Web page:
U.S. Plan to Aid Coal and Nuclear Plants Gets a Bipartisan Thumbs Down From Past Regulators FacebookTwitterLinkedInEmailPrint分享Washington Post;Energy Secretary Rick Perry’s bid to change regulations to help coal and nuclear power plants has run into unusually blunt opposition from a group of former regulators from both parties.Eight former members of the Federal Energy Regulatory Commission — including five former chairmen — have filed a letter with the commission opposing Perry’s proposal that would give coal and nuclear plants credit for resilience so that they would have a better chance of beating solar, wind and natural gas competitors.The former commissioners said that Perry was seeking to reverse a quarter century of FERC reforms that have created a marketplace for electric power generators and that many of the coal plants he is aiming to help have no advantage when it comes to reliability.“His focus is clearly coal and there are a lot of dirty coal plants that are not competitive in today’s energy markets,” Elizabeth Moler, a former FERC chairwoman, former deputy energy secretary and former Exelon executive, said in an interview. “To me he’s effectively proposing to subsidize them and put a tax on consumers in doing so. It’s a tax in different clothing. It’s going to cost customers more money to run dirty old coal plants.”In early October, Perry made his proposal to FERC and asked for a decision within 60 days. He proposed that credit be given to power plants with 90-day fuel supplies on site so that they could operate during an emergency including extreme weather or a natural or man-made disaster.FERC is an independent agency, however, and some current members have indicated that the commission would make its own decision. Even one of President Trump’s nominees has stressed FERC’s independence. Robert F. Powelson, who was confirmed in August, said in a speech at the National Press Club on Oct. 16 that “the moment we put our thumbs on the scale is the moment we bastardize the process.” In an earlier speech on Oct. 4, Powelson said “we will not destroy the marketplace.”Over the past quarter century, FERC has helped create regional electricity grid operators with the ability to accept bids from power plants to supply electricity to the grid. The competition has attracted tens of billions of dollars of investment in natural gas and renewable power sources.The former commissioners’ letter to FERC said Perry’s proposal “would be a significant step backward from the Commission’s long and bipartisan evolution to transparent, open, competitive wholesale markets” and that it “would instead disrupt decades of substantial investment made in the modern electric power system, raise costs for customers, and do so in a manner directly counter to the Commission’s long experience.”The group wrote that “subsidizing resources so they do not retire would fundamentally distort markets. The subsidized resources would inevitably drive out the unsubsidized resources, and the subsidies would inevitably raise prices to customers.”It said that “investor confidence would evaporate and markets would tend to collapse. This loss of faith in markets would thereby undermine reliability.”Pat Wood III, who was chairman of FERC under President George W. Bush, said that “I understand the politics. I’m sympathetic.”But he said that the reliability Perry said he wanted to favor had more to do with transmission and distribution than it did with they type of fuel used.The group’s letter acknowledged that there are federal tax subsidies for every kind of fuel, but it said that “one step the Commission has never taken is to create or authorize on its own the kind of subsidy proposed here.”Sen. Ron Wyden (D-Ore), the ranking Democrat on the Senate Finance Committee, said Thursday that FERC should shelve the Perry proposal.“Arbitrarily propping up a dying industry goes against what the GOP has long claimed is its goal – an all-of-the-above energy strategy,” Wyden said in a statement. “This rule clearly picks winners and losers in energy resources, which robs taxpayers of the benefits of competitive markets.”More: Bipartisan group of former FERC commissioners rejects energy secretary’s bid to help coal plants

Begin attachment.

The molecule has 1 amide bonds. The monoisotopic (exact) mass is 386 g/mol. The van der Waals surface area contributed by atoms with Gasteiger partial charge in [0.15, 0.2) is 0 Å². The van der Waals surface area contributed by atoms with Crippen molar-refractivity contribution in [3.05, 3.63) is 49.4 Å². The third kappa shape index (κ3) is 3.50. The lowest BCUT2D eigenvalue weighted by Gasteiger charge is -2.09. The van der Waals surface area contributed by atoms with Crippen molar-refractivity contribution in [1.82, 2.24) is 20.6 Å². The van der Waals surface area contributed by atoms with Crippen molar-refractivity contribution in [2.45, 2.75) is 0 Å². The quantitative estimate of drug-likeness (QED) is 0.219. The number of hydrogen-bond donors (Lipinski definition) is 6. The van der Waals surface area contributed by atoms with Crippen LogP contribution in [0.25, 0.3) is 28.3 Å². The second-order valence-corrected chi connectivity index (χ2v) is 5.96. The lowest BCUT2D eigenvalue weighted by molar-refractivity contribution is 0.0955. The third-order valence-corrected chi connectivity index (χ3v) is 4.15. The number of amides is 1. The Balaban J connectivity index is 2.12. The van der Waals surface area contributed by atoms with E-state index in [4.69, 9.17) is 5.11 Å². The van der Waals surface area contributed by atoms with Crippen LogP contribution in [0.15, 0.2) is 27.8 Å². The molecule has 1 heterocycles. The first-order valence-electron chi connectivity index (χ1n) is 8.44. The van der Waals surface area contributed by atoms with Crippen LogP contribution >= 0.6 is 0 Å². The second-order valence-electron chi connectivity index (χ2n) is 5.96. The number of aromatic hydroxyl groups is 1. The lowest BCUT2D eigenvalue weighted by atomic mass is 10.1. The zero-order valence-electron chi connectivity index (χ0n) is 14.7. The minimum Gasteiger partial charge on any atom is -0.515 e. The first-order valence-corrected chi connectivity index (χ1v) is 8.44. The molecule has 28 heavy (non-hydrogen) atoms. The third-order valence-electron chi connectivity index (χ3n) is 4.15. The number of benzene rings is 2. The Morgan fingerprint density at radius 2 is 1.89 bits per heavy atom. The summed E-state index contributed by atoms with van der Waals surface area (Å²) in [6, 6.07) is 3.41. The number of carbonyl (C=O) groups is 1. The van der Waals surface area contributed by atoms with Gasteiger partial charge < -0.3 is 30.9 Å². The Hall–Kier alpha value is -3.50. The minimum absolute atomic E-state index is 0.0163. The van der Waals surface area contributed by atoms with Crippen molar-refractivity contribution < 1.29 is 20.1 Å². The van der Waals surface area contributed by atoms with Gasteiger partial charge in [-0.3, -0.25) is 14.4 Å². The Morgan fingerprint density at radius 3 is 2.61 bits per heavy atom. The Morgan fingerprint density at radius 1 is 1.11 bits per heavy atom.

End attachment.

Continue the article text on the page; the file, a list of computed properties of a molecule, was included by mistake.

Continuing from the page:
According to Hawley and Lukomnik, however, the way in which the industry had adopted modern portfolio theory (MPT) – both consciously and inadvertently – combined with the industry’s current business models had created a tendency for asset managers to pursue strategies that diverged from this purpose.There were misalignments between the incentives of the industry and the investors who were its ultimate clients, they said: complexity, multiple and opaque fees, and short-termism.“Our clear recommendation is to unify this potential to affect real world risk under a common banner that could be called ‘systems-level investing’.”Jon LukomnikThe main remedy, according to the authors, was for asset managers to focus on changing the systemic risk/return of the market. This was not about a wholesale abandoning of modern portfolio theory, they said, but about adding “systems-level” considerations to security selection and portfolio construction.“Using a systems-based approach alongside modern portfolio theory has the power to evolve the asset management industry and realign its interests with its customers,” said Lukomnik. “Our clear recommendation is to unify this potential to affect real-world risk under a common banner that could be called ‘systems-level investing’. This will benefit not only the performance of the industry and its customers, but society more generally.”The paper is the second in a series about the purpose of finance, facilitated by Pension Insurance Corporation (PIC), an insurer of defined benefit pension funds.Tracy Blackwell, CEO of PIC, said: “We believe profoundly in the importance of the finance industry. But asset management, like other parts of the finance industry, must demonstrate that it fulfils a clear purpose. As Hawley and Lukomnik argue, for that to happen, we have work to do.”Industry reactions In addition to arguing for a new intellectual paradigm for investing, the authors also recommended measures such as a simple fee statement – equivalent to the nutrition labels on prepared food – and a ‘do-no-harm’ pledge similar to the medical profession’s Hippocratic Oath.According to PIC, the paper generated “considerable interest”. A summary of stakeholder responses said they suggested “profound differences in perspective as to the problems within the asset management industry”.It relayed that “the industry challenges the argument that modern portfolio theory contributes to short termism and is responsible for… reliance on index benchmark approaches”. Short-termism was not inherent to MPT but was mostly driven by regulation, behavioural biases, and other factors, according to PIC’s summary. For further progress to be made on some aspects, asset managers felt asset owners needed to lead.Andreas Utermann, CEO of Allianz Global Investors, was one of the most critical of Hawley and Lukomnik: “The argument that MPT is (mostly) to blame for many of the ills that befall our industry, and in particular that it drives short termism and is responsible for (over-)reliance on index benchmark approaches, is tenuous,” he wrote.His and other stakeholders’ responses were included in the paper. It was “not clear” how MPT contributed to systemic factors being neglected in investment decision-making, added Utermann, and the paper “leaves the reader wondering what ‘systems theory’ is meant to be, other than the implications that it is somehow ‘superior’ to MPT”.“The idea that one can improve ‘beta returns’ is the most fanciful of all,” wrote Utermann. “Directing capital towards certain sectors/activities may have great societal (system) benefits but will likely lead to lower beta returns in those sectors as capital is ‘wasted’ from an efficient capital market perspective.”Gavin Ralston, head of official institutions at Schroders, questioned whether it was up to asset managers to move away from a model based on modern portfolio theory.“We would welcome the industry moving further in this direction, but it needs to be led by the asset owners,” he said.‘The Purpose of Asset Management’ can be found here . An overreliance on modern portfolio theory, which assumes away the effect investors can have on the market, has led to asset managers not adequately fulfilling their purpose, according to a new paper.Managers are ignoring “systems-level risks to investing, such as government actions, diversity issues and climate change”, authors Jim Hawley and Jon Lukomnik wrote in the report, ‘The Purpose of Asset Management’, published today.Lukomnik is a former deputy comptroller for the City of New York and investment adviser to the city’s pension funds, while Hawley is head of applied research at TruValue Labs and a professor emeritus at St Mary’s College of California.The asset management industry had a twin purpose, the authors said: to provide a reasonable, risk-adjusted return to clients by efficiently allocating capital to improve the economy and society.